A Louisiana judge recently ruled that an energy company could seize privately owned property in order to complete an oil pipeline.
A Dec. 6 posting on nola.com said Judge Keith Comeaux of the 16th District Court in St. Mary Parish ruled that though Energy Transfer Partners (ETP) had previously trespassed on the privately owned land, it was witjin its rights to seize the property from the landowners in order to complete the 162-mile-long Bayou Bridge Pipeline.
Property owners previously argued that the seizure of the property was illegal, as ETP was not a governmental institution and therefore unable to enact eminent domain.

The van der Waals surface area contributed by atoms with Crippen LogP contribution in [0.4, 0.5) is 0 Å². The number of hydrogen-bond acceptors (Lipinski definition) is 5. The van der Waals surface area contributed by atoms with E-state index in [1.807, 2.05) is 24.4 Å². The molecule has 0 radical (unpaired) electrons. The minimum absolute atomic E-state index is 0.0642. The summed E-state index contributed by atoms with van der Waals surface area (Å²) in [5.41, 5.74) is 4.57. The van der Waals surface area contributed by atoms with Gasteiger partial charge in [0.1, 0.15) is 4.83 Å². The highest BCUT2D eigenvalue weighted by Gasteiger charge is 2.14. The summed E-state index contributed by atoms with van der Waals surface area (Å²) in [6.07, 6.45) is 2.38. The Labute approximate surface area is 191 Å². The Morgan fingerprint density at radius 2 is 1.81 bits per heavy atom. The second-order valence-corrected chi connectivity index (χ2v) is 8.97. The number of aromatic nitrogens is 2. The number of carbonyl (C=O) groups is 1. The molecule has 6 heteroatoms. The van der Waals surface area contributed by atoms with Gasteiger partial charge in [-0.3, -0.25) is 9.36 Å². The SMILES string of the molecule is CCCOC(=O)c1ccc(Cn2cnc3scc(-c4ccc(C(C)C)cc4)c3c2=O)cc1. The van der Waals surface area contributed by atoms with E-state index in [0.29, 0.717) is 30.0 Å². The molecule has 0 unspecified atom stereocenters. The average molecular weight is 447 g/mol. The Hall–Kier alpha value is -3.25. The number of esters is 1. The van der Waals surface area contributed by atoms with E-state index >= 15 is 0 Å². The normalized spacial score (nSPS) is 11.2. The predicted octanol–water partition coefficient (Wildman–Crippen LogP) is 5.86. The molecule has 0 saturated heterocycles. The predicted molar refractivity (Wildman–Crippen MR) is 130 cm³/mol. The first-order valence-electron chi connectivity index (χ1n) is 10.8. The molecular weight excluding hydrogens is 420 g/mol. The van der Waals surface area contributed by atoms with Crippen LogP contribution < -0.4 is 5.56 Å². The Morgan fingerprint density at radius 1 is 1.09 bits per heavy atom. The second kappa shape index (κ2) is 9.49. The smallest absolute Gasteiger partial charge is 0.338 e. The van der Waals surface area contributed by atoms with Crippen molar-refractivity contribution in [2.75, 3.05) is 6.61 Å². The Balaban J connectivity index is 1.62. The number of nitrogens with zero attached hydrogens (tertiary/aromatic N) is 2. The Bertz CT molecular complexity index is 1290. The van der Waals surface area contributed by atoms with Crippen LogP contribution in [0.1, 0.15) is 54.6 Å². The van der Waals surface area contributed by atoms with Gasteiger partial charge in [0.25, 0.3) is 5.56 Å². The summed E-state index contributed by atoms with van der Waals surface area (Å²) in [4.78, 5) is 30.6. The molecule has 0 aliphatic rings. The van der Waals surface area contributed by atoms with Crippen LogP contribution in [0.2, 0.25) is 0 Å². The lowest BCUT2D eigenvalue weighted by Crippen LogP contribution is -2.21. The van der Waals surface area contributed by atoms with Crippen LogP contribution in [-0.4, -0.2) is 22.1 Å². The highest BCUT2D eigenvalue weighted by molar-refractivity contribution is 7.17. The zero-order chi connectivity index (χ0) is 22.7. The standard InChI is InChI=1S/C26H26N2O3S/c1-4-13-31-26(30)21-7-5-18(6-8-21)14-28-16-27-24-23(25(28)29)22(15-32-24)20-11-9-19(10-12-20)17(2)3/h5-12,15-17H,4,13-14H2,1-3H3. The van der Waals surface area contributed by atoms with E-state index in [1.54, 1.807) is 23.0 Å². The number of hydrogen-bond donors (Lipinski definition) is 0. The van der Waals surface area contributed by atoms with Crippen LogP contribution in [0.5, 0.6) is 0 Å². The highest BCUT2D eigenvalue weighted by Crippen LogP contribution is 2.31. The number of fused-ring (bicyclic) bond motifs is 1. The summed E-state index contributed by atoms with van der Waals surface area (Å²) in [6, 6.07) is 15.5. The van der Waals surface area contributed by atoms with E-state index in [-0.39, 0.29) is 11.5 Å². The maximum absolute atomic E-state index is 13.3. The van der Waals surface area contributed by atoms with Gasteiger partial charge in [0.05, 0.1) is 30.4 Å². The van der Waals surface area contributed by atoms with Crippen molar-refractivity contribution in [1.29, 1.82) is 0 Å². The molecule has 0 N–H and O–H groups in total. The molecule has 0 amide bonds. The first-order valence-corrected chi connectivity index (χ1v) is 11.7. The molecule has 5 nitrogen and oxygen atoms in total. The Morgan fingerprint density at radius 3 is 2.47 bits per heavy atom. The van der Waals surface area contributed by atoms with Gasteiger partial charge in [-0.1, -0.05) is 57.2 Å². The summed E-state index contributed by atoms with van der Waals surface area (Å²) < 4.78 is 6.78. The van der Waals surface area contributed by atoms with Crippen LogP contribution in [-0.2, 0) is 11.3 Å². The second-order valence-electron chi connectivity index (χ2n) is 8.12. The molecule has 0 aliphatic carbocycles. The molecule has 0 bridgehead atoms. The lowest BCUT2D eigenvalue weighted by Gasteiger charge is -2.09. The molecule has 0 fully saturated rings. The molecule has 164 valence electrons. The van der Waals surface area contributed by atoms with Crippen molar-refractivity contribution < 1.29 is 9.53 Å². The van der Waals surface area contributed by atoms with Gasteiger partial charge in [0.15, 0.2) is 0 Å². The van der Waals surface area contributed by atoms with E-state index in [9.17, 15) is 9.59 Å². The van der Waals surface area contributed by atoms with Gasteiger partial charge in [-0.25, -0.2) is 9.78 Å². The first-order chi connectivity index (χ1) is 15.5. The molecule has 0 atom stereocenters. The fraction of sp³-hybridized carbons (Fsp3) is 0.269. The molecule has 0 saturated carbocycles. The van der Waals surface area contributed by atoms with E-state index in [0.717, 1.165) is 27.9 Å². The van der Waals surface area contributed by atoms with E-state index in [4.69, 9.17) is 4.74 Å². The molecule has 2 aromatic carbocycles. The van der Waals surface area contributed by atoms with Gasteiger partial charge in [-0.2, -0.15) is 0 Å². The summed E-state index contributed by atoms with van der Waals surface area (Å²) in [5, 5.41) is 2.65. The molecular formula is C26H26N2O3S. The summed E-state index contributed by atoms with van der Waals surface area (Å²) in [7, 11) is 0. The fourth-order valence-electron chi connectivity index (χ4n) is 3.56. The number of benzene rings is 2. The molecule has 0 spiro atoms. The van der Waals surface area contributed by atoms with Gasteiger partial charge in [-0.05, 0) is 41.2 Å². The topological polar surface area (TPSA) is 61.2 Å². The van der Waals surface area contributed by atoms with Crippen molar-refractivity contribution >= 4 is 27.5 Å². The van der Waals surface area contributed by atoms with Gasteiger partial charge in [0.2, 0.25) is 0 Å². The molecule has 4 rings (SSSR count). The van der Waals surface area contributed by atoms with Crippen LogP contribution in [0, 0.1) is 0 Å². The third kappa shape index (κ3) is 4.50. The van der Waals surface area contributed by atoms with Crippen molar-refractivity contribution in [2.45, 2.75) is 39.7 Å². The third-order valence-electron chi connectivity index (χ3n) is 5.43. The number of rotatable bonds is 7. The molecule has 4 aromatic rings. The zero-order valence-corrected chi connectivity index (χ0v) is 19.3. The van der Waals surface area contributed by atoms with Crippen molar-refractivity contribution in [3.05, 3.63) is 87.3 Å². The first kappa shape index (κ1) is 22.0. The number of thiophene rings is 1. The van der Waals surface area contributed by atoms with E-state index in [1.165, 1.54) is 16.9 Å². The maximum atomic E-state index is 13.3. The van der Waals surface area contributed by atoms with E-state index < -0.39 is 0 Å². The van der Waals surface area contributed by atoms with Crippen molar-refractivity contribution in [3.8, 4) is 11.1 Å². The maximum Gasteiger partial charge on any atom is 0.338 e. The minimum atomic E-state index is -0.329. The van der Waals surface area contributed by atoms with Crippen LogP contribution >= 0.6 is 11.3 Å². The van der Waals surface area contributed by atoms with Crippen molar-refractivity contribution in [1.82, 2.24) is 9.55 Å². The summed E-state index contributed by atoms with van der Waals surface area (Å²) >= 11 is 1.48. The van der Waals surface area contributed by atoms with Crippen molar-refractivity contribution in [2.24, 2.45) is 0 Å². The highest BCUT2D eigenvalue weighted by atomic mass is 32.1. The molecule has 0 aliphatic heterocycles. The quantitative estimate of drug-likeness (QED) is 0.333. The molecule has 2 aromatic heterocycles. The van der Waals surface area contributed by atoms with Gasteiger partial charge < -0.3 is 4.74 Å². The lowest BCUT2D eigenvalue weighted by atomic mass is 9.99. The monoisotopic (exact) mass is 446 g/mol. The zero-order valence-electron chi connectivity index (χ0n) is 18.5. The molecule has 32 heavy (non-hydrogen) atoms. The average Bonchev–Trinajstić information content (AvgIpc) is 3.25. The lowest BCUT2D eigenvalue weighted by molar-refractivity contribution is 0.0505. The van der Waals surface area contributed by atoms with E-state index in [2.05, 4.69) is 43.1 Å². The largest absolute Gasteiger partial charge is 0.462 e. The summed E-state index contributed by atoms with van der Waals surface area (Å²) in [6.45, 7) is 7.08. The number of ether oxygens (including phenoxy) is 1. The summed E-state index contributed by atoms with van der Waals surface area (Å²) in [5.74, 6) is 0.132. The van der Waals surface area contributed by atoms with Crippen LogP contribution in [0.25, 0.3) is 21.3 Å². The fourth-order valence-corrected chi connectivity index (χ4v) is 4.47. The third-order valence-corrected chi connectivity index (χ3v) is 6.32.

Jane Patton of No Waste Louisiana, a conservation group, recently spoke with the Louisiana Record about the decision and what it means for the state.
"ETP's Bayou Bridge Pipeline is being roundly resisted in South Louisiana parishes along its route by local residents, activists and landowners," Patton told the Louisiana Record. "Economic development should always be in service to community needs and values, not merely those of corporate interests, and local communities should have the right to refuse construction of pipelines and petrochemical infrastructure."
Patton said the fact that ETP has been allowed to seize the land is a clear indicator that the court system is favoring the oil industry.
"By allowing ETP to seize privately or publicly owned lands for construction that is so clearly not wanted by a significant portion of the local community, the Louisiana courts system is clearly no longer serving the public interest," Patton said. "Rather, the courts are serving the interests of extractive economies that result in sickness, wetland loss and other harms to Louisiana's people and ecosystems."